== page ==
Lars T. Reed

Lars T. Reed Associate

Lars Reed is an associate in the Sacramento office of Liebert Cassidy Whitmore where he provides counsel and representation to clients on matters pertaining to employment law, labor relations, and litigation. Lars has experience in all aspects of the litigation process, and regularly represents clients in administrative proceedings before the Public Employment Relations Board (PERB). Lars has particular expertise with the California Public Records Act and is part of LCW’s dedicated strike team helping public agencies respond to requests for law enforcement records. Lars is also experienced in advising clients on wage and hour regulations, leave laws, and personnel issues.

Prior to joining Liebert Cassidy Whitmore, Lars worked as a judicial law clerk to Chief Justice Craig F. Stowers of the Alaska Supreme Court. During this time, he researched and drafted bench memoranda and court opinions on a broad range of civil, criminal, and constitutional law. He also provided in-house advice to the court system as party to a federal lawsuit, and volunteered as a mediator for the Anchorage small claims court.

Outside of the office, Lars regularly volunteers as a judge for law school mock trial and moot court competitions.

Lars received his JD from the University of California, Davis School of Law where he served as Editor in Chief of the UC Davis Law Review. Before attending law school, Lars earned an MA (Honors) degree in English Literature from the University of Edinburgh in Scotland. 

Lars is fluent in Norwegian, and also speaks Swedish and Danish.

Education

  • JD, University of California, Davis School of Law

  • MA (Hons.), University of Edinburgh

PERB

Employee v. County (2020) – A former employee filed an unfair practice charge alleging retaliation and discrimination. The County prevailed in showing the employee did not have a valid claim within PERB’s jurisdiction, and that her complaints were of a personal nature and not in furtherance of concerted activity. PERB dismissed the charge at the outset without issuing a complaint.

Education

  • JD, University of California, Davis School of Law

  • MA (Hons.), University of Edinburgh

Dec 3, 2020

Public Safety Annuitants

This article was published in the Winter 2020 edition of the California Police Chief Magazine.  


The present is a uniquely challenging time for law enforcement agencies.  Public discourse, which can tend to be demoralizing, is consistently critical of police.  In turn, legislators have set their sights on reform.  By the end of the 2020 legislative session, the California Legislature had passed a dozen new bills relating to law enforcement reform or increased public scrutiny over policing, most of which were signed into law by the Governor.  On top of all of that, the COVID-19 pandemic has threatened to cause staffing and funding shortages. All of this tumult threatens to lead to a talent drain.  Law enforcement faces increasing retirements and reduced recruiting.  One strategy law enforcement agencies commonly employ in tackling staffing issues is re-hiring retirees.  Caution is advisable.

Dec 1, 2020

Best Practices for Accommodating Nonconforming Gender Identities in the Workplace

The number of individuals who publicly do not identify exclusively as either male or female has increased. Exactly how much is difficult to estimate, but a 2017 survey by GLAAD showed that 12 percent of millennials (i.e., adults who were then between the ages of 18 and 34) identified as something other than cisgender. To be cis is to identify exclusively as being of the sex one is assigned at birth.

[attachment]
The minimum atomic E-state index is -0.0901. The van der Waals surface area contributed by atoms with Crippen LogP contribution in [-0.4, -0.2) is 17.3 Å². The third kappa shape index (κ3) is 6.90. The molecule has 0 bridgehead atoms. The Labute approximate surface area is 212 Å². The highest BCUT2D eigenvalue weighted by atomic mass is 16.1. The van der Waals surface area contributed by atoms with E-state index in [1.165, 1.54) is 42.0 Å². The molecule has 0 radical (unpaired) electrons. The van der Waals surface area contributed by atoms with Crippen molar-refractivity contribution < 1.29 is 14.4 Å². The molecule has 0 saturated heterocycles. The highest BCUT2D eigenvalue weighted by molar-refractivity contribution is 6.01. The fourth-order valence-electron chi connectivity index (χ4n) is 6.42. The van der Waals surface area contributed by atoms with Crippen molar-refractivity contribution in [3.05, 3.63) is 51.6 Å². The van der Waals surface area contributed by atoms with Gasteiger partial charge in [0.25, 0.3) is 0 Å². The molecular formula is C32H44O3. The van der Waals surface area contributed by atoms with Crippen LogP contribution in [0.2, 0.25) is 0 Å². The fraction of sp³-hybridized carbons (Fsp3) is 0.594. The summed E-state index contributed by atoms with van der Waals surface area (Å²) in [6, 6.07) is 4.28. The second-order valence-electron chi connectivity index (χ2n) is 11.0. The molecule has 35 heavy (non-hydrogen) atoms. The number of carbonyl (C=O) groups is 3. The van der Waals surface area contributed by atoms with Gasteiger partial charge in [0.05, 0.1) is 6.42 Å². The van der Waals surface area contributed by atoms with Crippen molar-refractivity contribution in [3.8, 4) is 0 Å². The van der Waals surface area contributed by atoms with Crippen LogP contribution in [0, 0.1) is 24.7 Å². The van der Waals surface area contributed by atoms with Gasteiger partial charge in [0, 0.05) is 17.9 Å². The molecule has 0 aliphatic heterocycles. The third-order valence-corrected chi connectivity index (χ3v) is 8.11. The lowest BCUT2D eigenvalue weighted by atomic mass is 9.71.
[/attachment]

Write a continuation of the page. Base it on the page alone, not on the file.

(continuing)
Nov 11, 2020 Business & Facilities

AB 992 – Clarifies That The Brown Act Does Not Prohibit Elected Officials From Discussing With The Public Matters Within The Agency’s Jurisdiction On Social Media

AB 992 is a bill intended to bring the provisions of the Brown Act more in line with the realities of political discourse in the age of social media.

Sep 17, 2020

Governor Newsom Signs SB 1159 and AB 685 Into Law Impacting COVID-19 Related Workers’ Compensation Coverage and Creating New Notice and Reporting Requirements Related to COVID-19 Workplace Exposures

On September 17, 2020, Governor Gavin Newsom signed into law two COVID-19 related bills – Senate Bill (“SB”) 1159 and Assembly Bill (“AB”) 685.  SB 1159 is an urgency bill that is now effective immediately, and sets forth rebuttable presumption standards to establish workers’ compensation coverage for employees who contract COVID-19.  AB 685 modifies occupational safety standards to require employers to provide notice and report information related to COVID-19 exposures, and provides the California Division of Occupational Safety and Health (“Cal/OSHA”) expanded authority to enforce such requirements and ensure safe workplace operations.  AB 685 is effective January 1, 2021. 

May 29, 2020

California Supreme Court: Agencies May No Longer Charge For Costs Of Redacting Body Cam Footage or Other Electronic Public Records

In a unanimous decision issued May 28, 2020, the California Supreme Court ruled that the California Public Records Act (“CPRA”) does not permit public agencies to recover from the requesting party the cost of redacting information from electronic records in response to a request for electronically stored public records. This decision reversed a prior decision by the California Court of Appeal, which held that the cost of such redactions could be charged to the requesting party.

Apr 22, 2020

Employer Tips for Accommodating Non-Binary Workers

Partner Shelline Bennett and Associate Lars Reed authored an article for Bloomberg Law focusing on best practices for accommodating non-binary employees in the workplace.

Education

  • JD, University of California, Davis School of Law

  • MA (Hons.), University of Edinburgh

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